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as seen on phillyBurbs.com

Monster column
I'm no mechanic, but I watch some on TV.

I knew something was wrong as soon as I opened the car door.

The theft alarm started screaming loudly and the switch on the dashboard wouldn't shut it off.

Fumbling, I finally found the remote on my key chain in the darkness Saturday night, and after whacking it a few times against the car door, I got its tiny light to shine and the siren to stop wailing.

Then I put the key in the ignition.

Clickety-click-click-click. Then, nothing.

Instead of the engine and its heater humming to life, there was only silence.

Say hello to Jesse James - New American hero? This one doesn't rob, though, unless you count the high price motorcycles he builds for musicians, sports stars and celebrities.

A few more tries and clicks later, the only heat in the car came from my mouth as I let a few choice expletives out.

"Dead battery," I finally grumbled.

Thankfully, I was at home. After a fitful night's sleep, which reminded me eerily of those days before I turned 16 and finally got my driver's license, I reached for my usual tool to handle these situations - my AAA card.

Twenty years after I first got behind a wheel, I know how to put gas in, pop the hood and add windshield wiper fluid. Anything more than that is still as much a mystery to me as open heart surgery.

Anyone who knew me back then is probably laughing now. Most of my best friends the first three years of high school were in shop class. In the clique-conscious hallways of Council Rock High School, we were the uncool.

Leather- and denim-clad, we were called  "greasers,"  "gear heads" and far worse by our college-bound classmates.  All because most of us were far more interested in learning a trade than prepping for the SAT.

A closeup of the tattoo on Jesse's hand.

Not every kid can afford or is even meant to blow at least $20,000 on a college education - even those in that highly affluent district.

Their outlet for social anxiety was to stick their heads in engine blocks or pick up power tools. Mine became the power of words, so I naturally drifted away.

I always wondered, though, why there weren't many positive role models for them to emulate. I guessed that fixing cars and building houses didn't exactly make for great TV.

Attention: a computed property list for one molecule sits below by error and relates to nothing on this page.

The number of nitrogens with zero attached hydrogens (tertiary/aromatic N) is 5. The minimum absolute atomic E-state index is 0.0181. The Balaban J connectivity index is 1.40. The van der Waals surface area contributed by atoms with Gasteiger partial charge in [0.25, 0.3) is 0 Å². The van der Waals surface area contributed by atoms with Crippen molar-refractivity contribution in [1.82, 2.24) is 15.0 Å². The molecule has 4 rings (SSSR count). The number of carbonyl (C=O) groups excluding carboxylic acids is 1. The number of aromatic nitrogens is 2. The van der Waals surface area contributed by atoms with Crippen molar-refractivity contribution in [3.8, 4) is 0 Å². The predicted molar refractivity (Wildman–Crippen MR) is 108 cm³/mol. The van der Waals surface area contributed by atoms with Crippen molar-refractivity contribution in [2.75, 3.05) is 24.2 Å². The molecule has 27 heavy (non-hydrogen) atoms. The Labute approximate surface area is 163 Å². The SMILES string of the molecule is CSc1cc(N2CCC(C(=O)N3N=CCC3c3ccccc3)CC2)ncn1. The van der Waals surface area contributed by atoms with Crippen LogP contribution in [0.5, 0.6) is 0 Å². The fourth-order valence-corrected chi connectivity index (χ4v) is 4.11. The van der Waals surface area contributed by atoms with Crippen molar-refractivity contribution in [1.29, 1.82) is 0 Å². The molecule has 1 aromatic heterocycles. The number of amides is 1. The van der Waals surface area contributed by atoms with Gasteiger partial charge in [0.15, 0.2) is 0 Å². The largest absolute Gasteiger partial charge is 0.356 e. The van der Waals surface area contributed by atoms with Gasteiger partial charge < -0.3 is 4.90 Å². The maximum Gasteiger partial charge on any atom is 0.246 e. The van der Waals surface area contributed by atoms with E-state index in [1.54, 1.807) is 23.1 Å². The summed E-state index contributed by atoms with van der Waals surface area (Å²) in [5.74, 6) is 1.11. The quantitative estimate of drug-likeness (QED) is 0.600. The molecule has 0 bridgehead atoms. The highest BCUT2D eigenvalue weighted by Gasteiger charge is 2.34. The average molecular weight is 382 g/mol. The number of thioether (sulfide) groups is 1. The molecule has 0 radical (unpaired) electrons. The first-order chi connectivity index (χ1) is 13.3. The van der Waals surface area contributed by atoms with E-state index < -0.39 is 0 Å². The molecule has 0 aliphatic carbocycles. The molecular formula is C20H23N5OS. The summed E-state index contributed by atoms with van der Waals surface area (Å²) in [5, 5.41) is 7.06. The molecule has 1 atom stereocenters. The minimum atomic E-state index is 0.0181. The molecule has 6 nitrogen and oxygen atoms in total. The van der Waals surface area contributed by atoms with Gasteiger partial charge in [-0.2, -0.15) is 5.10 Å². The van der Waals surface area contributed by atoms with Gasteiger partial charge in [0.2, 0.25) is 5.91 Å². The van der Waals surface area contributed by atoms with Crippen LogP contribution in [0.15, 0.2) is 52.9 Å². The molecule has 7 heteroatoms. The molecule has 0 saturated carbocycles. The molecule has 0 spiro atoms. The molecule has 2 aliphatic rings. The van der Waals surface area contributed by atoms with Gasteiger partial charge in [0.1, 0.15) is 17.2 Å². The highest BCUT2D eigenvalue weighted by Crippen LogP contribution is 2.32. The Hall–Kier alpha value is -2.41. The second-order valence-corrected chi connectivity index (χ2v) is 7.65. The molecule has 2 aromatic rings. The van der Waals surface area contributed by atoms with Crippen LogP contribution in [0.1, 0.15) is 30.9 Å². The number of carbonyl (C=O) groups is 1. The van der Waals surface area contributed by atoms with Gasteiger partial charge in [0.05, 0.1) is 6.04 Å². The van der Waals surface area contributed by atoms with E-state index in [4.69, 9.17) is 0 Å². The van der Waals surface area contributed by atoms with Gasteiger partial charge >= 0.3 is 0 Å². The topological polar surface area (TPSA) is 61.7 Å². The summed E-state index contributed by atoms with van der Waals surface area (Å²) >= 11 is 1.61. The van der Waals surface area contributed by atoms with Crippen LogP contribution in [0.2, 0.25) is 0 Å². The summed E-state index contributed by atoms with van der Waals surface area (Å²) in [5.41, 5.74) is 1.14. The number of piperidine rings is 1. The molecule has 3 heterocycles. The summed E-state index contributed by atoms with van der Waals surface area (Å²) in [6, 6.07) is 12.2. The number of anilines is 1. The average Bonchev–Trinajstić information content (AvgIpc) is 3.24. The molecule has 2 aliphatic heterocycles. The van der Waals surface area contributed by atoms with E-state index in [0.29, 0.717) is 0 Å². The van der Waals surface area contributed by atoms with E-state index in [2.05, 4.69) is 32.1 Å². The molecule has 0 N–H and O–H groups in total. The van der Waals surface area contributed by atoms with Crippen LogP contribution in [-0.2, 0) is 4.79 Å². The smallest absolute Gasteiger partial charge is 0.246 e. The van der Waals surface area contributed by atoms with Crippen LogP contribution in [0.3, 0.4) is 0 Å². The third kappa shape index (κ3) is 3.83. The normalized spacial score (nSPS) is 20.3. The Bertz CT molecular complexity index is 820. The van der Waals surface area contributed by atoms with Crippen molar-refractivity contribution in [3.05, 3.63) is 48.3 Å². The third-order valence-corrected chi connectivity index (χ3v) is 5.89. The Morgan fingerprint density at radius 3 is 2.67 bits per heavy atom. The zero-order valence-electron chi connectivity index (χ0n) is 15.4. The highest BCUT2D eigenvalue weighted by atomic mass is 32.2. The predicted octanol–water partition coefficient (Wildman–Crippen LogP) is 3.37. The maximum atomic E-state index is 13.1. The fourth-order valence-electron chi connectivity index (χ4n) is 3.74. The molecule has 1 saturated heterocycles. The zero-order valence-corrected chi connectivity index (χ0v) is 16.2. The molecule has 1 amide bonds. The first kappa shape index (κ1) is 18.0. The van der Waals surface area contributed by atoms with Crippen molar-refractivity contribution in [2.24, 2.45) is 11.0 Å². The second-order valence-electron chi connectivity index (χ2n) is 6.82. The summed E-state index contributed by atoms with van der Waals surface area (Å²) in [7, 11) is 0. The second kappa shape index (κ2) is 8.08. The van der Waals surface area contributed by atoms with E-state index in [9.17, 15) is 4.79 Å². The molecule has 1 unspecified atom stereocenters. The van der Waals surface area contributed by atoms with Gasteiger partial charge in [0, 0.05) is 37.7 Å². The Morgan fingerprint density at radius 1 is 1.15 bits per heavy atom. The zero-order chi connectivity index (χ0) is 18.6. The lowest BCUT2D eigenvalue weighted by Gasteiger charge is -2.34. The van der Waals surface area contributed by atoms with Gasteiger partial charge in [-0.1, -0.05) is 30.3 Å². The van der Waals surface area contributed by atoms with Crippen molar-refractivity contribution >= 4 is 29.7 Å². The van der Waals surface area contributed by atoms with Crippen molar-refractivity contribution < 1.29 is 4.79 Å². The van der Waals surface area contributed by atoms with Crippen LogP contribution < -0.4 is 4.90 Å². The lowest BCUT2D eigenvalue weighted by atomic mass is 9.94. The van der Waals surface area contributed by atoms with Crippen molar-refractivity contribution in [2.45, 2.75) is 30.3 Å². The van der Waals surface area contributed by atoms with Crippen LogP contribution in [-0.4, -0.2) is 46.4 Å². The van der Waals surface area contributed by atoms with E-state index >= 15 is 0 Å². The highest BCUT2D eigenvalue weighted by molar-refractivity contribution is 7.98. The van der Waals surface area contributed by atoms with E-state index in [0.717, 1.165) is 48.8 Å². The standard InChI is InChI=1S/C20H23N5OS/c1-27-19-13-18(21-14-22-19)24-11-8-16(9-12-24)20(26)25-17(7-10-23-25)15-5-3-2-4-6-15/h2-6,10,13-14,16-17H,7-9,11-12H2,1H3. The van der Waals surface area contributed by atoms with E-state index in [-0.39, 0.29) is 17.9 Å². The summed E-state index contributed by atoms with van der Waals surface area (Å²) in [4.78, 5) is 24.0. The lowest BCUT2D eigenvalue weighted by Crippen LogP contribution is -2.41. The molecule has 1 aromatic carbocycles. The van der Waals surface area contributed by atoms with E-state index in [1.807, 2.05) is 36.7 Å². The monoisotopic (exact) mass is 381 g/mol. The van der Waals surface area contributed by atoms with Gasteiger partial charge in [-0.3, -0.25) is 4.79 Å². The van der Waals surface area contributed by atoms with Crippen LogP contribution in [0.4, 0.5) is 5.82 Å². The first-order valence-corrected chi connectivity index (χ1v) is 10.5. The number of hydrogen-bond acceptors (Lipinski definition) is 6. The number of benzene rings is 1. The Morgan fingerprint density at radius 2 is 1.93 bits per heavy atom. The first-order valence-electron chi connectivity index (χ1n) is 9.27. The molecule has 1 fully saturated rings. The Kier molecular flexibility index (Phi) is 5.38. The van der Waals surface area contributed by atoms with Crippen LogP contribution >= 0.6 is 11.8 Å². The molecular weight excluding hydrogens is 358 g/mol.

Boy, has the Discovery Channel proved me wrong.

Every Monday night, motorcycle maverick Jesse James - a tattooed, nihilistic shirt-tail descendant of the wild west robber - and a handpicked team of everyday mechanics transform ordinary cars into "monster" vehicles on his hour-long garage show. (For instance, in tonight's episode Jesse is set to transform a Toyota Celica into a rocket-propelled jet car.)

Gotta love a guy who got "Pay up sucker" tattooed on his hand because distributors were late paying his real life shop - West Coast Choppers - for the parts he supplied them.

After that, commedian/actor/home remodeler Steve Watson and his team of hand-picked general contractors, electricians, plumbers and carpenters reconstruct ordinary homes into theme-based "Monster" fun houses with little input from their owners.

And you thought getting along with your folks was tough at the holidays. Try working side-by-side every day the way Paul Teutul Sr. and Paul Jr. do on "American Chopper."

Finally, Paul Teutul Sr. and his namesake son spend an hour feuding and fabricating motorcycles on "American Chopper." At times, Orange County Choppers seems more  like a dysfunctional family circus than a business. (I know I could never work side-by-side with my hot-tempered father every day, let alone handle power tools while he's threatening to put his "Size 12s" into my derriere.)

Yet, somehow televising it elevates what was once considered backyard tinkering, into high-priced art.

I may never learn how to rebuild an engine, rewire a kitchen or weld metal from these TV shows, but I find myself totally fascinated.

And I'm not the only one.

"I've seen them," said Scott Parks, assistant director of the Bucks County Technical High School in Fairless Hills. "There are some incredibly talented folks on those shows."

Parks said the trio of shows doesn't exactly have students beating down the school's doors to learn carpentry, masonry, electronics and other trades. But "any type of exposure to the trades can have a positive effect.

"Traditionally most people think about growing up and going to college," Parks said. "But the statistics say many more folks go a non-traditional route and enter the trades."

Dave Ralis' Pave The Grass column appears on Mondays. You can send him an e-mail at  or call him at 215-269-5051. To read his previous columns, click here.

Jan. 12, 2004